e41182b5
GS
1877process and immediately returns its process designator, without
1878waiting for it to terminate. Return value may be used subsequently
63f87e49
GS
1879in C<wait> or C<waitpid>. Failure to spawn() a subprocess is indicated
1880by setting $? to "255 << 8". C<$?> is set in a way compatible with
1881Unix (i.e. the exitstatus of the subprocess is obtained by "$? >> 8",
1882as described in the documentation). (Win32)
e41182b5 1883
b8099c3d
CN
1884There is no shell to process metacharacters, and the native standard is
1885to pass a command line terminated by "\n" "\r" or "\0" to the spawned
c47ff5f1 1886program. Redirection such as C<< > foo >> is performed (if at all) by
b8099c3d
CN
1887the run time library of the spawned program. C<system> I<list> will call
1888the Unix emulation library's C<exec> emulation, which attempts to provide
1889emulation of the stdin, stdout, stderr in force in the parent, providing
1890the child program uses a compatible version of the emulation library.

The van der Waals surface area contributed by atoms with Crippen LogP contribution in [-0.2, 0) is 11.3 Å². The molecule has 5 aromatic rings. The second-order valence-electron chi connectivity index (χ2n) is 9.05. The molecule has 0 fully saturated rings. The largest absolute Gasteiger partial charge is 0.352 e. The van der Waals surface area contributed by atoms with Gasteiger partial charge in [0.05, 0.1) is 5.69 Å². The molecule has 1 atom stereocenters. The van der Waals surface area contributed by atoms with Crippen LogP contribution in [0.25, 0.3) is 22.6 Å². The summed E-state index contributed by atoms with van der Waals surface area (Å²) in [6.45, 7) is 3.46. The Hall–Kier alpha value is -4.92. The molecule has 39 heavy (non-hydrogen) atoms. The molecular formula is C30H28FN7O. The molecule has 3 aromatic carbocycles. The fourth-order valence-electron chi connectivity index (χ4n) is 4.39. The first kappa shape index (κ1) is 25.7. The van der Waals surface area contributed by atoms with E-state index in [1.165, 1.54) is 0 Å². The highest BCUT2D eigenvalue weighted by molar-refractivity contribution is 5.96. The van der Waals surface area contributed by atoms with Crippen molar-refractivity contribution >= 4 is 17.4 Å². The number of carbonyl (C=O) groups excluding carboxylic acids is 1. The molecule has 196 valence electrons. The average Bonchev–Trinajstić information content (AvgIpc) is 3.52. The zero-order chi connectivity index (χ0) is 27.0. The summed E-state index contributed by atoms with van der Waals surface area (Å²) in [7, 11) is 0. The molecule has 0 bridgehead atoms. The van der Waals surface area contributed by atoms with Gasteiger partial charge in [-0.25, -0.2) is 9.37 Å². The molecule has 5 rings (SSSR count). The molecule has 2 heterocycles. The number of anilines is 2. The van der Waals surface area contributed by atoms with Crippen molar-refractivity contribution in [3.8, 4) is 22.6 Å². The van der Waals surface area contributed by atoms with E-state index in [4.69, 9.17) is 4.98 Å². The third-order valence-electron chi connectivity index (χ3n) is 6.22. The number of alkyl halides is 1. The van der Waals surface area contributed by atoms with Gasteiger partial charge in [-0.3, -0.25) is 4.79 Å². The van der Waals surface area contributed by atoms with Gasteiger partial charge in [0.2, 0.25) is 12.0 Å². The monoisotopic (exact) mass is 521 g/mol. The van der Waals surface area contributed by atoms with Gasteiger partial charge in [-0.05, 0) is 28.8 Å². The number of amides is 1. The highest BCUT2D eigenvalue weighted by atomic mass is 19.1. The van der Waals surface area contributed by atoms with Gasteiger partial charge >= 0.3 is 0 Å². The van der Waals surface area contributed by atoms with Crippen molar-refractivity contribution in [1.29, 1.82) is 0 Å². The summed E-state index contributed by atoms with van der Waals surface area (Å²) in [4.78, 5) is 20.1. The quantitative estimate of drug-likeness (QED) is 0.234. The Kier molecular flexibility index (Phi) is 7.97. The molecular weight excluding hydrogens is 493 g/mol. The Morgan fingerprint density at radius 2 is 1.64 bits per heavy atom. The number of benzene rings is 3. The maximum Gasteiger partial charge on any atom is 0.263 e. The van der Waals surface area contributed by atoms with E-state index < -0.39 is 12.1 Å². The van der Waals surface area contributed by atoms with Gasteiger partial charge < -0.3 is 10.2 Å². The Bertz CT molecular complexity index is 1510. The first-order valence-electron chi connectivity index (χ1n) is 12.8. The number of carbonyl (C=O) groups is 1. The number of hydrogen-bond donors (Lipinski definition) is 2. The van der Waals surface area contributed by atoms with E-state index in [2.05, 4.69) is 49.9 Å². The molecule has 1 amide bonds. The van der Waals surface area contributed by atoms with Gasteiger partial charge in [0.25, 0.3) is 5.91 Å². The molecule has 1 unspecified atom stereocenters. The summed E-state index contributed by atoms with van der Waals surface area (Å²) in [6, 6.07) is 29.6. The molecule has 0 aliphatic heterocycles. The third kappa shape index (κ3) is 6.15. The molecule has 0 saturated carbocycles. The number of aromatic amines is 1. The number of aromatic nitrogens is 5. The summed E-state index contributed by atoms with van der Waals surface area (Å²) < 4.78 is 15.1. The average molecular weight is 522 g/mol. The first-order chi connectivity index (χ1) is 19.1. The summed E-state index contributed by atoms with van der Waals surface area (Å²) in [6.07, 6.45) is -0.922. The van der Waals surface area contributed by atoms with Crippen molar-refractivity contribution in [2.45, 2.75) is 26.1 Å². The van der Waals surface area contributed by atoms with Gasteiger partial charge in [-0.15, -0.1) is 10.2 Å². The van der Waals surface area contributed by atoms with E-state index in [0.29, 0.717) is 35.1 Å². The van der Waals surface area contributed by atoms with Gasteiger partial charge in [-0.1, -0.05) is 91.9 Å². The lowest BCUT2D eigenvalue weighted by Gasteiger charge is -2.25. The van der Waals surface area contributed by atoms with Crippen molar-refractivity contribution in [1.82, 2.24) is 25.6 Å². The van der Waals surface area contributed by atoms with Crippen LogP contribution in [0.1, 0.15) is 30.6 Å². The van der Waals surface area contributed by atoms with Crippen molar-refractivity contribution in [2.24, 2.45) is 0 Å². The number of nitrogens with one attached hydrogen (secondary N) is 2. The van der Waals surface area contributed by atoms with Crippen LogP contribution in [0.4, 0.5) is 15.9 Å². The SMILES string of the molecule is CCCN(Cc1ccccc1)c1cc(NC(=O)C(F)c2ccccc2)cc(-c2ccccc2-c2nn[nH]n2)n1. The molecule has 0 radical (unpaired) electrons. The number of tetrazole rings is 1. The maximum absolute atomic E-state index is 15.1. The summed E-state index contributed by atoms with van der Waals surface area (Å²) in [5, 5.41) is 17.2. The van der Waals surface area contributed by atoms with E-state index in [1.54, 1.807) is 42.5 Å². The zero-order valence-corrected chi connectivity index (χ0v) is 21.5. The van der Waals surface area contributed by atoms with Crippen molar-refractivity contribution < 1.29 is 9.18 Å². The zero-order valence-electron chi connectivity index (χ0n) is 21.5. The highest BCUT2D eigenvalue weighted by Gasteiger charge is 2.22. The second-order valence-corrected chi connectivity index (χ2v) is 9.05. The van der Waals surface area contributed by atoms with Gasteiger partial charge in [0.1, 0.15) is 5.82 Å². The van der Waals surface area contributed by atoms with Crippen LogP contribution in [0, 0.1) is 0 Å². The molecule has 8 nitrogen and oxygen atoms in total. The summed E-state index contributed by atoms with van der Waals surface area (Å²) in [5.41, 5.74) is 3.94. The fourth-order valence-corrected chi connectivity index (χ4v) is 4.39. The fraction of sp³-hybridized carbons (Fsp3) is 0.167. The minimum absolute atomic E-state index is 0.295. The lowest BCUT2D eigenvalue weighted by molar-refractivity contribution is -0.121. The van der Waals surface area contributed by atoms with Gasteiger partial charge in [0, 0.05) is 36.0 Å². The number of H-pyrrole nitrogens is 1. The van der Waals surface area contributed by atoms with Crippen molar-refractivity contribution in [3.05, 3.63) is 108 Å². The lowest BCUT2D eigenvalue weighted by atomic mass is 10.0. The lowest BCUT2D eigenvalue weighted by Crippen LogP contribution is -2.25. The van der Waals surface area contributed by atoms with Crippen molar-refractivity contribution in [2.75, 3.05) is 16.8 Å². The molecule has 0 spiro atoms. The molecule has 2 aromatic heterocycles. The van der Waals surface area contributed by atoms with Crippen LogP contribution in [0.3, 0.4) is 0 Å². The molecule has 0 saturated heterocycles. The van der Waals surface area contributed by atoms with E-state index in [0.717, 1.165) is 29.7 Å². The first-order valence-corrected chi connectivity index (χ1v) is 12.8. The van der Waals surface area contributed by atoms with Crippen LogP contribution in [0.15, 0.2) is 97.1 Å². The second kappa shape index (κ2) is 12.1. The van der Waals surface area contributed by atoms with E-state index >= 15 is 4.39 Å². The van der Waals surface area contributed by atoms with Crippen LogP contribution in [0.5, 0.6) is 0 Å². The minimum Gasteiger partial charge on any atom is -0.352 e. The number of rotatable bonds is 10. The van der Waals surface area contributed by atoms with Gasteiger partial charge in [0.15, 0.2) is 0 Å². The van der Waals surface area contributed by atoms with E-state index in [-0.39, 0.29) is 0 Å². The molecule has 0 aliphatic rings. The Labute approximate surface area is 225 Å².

1891I<scalar> will call the native command line direct and no such emulation
1892of a child Unix program will exists. Mileage B<will> vary. (S<RISC OS>)
1893
433acd8a
JH
1894Far from being POSIX compliant. Because there may be no underlying
1895/bin/sh tries to work around the problem by forking and execing the
9b63e9ec 1896first token in its argument string. Handles basic redirection
c47ff5f1 1897("<" or ">") on its own behalf. (MiNT)
433acd8a 1898
0f897271
GS
1899Does not automatically flush output handles on some platforms.
1900(SunOS, Solaris, HP-UX)
1901
9bc98430
CB
1902The return value is POSIX-like (shifted up by 8 bits), which only allows
1903room for a made-up value derived from the severity bits of the native
190432-bit condition code (unless overridden by C<use vmsish 'status'>).
1905For more details see L<perlvms/$?>. (VMS)
1906
e41182b5
GS
1907=item times
1908
1909Only the first entry returned is nonzero. (S<Mac OS>)
1910
63f87e49
GS
1911"cumulative" times will be bogus. On anything other than Windows NT
1912or Windows 2000, "system" time will be bogus, and "user" time is
1913actually the time returned by the clock() function in the C runtime
1914library. (Win32)
e41182b5 1915
b8099c3d
CN
1916Not useful. (S<RISC OS>)
1917
e41182b5
GS
1918=item truncate FILEHANDLE,LENGTH
1919
1920=item truncate EXPR,LENGTH
1921
6d738113 1922Not implemented. (Older versions of VMS)
e41182b5 1923
3fd80bd6 1924Truncation to same-or-shorter lengths only. (VOS)
495c5fdc 1925
4cfdb94f 1926If a FILEHANDLE is supplied, it must be writable and opened in append
e71a7dc8 1927mode (i.e., use C<<< open(FH, '>>filename') >>>
4cfdb94f
GS
1928or C<sysopen(FH,...,O_APPEND|O_RDWR)>. If a filename is supplied, it